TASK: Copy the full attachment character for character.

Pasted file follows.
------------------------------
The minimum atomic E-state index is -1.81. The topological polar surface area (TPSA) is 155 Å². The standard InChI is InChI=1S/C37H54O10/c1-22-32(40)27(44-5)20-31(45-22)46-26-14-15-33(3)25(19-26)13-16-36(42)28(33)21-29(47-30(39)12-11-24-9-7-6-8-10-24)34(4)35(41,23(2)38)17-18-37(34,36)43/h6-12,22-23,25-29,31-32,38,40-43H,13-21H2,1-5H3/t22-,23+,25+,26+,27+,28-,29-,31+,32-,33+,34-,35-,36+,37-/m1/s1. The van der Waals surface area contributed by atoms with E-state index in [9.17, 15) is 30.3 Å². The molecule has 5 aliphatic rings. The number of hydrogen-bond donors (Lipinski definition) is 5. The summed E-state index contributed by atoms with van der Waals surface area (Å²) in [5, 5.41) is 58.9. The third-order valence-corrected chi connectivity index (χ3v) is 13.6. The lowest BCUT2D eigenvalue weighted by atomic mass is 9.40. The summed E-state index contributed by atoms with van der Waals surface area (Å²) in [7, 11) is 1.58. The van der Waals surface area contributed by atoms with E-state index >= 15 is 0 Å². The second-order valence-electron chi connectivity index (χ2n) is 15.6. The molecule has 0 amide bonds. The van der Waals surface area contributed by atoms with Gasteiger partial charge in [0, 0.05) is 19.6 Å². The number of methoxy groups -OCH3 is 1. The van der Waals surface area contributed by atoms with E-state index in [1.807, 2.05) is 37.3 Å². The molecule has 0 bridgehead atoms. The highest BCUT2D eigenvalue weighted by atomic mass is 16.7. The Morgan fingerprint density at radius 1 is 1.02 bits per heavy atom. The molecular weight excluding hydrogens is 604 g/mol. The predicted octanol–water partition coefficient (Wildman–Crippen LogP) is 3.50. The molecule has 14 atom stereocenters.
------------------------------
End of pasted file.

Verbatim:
The minimum atomic E-state index is -1.81. The topological polar surface area (TPSA) is 155 Å². The standard InChI is InChI=1S/C37H54O10/c1-22-32(40)27(44-5)20-31(45-22)46-26-14-15-33(3)25(19-26)13-16-36(42)28(33)21-29(47-30(39)12-11-24-9-7-6-8-10-24)34(4)35(41,23(2)38)17-18-37(34,36)43/h6-12,22-23,25-29,31-32,38,40-43H,13-21H2,1-5H3/t22-,23+,25+,26+,27+,28-,29-,31+,32-,33+,34-,35-,36+,37-/m1/s1. The van der Waals surface area contributed by atoms with E-state index in [9.17, 15) is 30.3 Å². The molecule has 5 aliphatic rings. The number of hydrogen-bond donors (Lipinski definition) is 5. The summed E-state index contributed by atoms with van der Waals surface area (Å²) in [5, 5.41) is 58.9. The third-order valence-corrected chi connectivity index (χ3v) is 13.6. The lowest BCUT2D eigenvalue weighted by atomic mass is 9.40. The summed E-state index contributed by atoms with van der Waals surface area (Å²) in [7, 11) is 1.58. The van der Waals surface area contributed by atoms with E-state index >= 15 is 0 Å². The second-order valence-electron chi connectivity index (χ2n) is 15.6. The molecule has 0 amide bonds. The van der Waals surface area contributed by atoms with Gasteiger partial charge in [0, 0.05) is 19.6 Å². The number of methoxy groups -OCH3 is 1. The van der Waals surface area contributed by atoms with E-state index in [1.807, 2.05) is 37.3 Å². The molecule has 0 bridgehead atoms. The highest BCUT2D eigenvalue weighted by atomic mass is 16.7. The Morgan fingerprint density at radius 1 is 1.02 bits per heavy atom. The molecular weight excluding hydrogens is 604 g/mol. The predicted octanol–water partition coefficient (Wildman–Crippen LogP) is 3.50. The molecule has 14 atom stereocenters.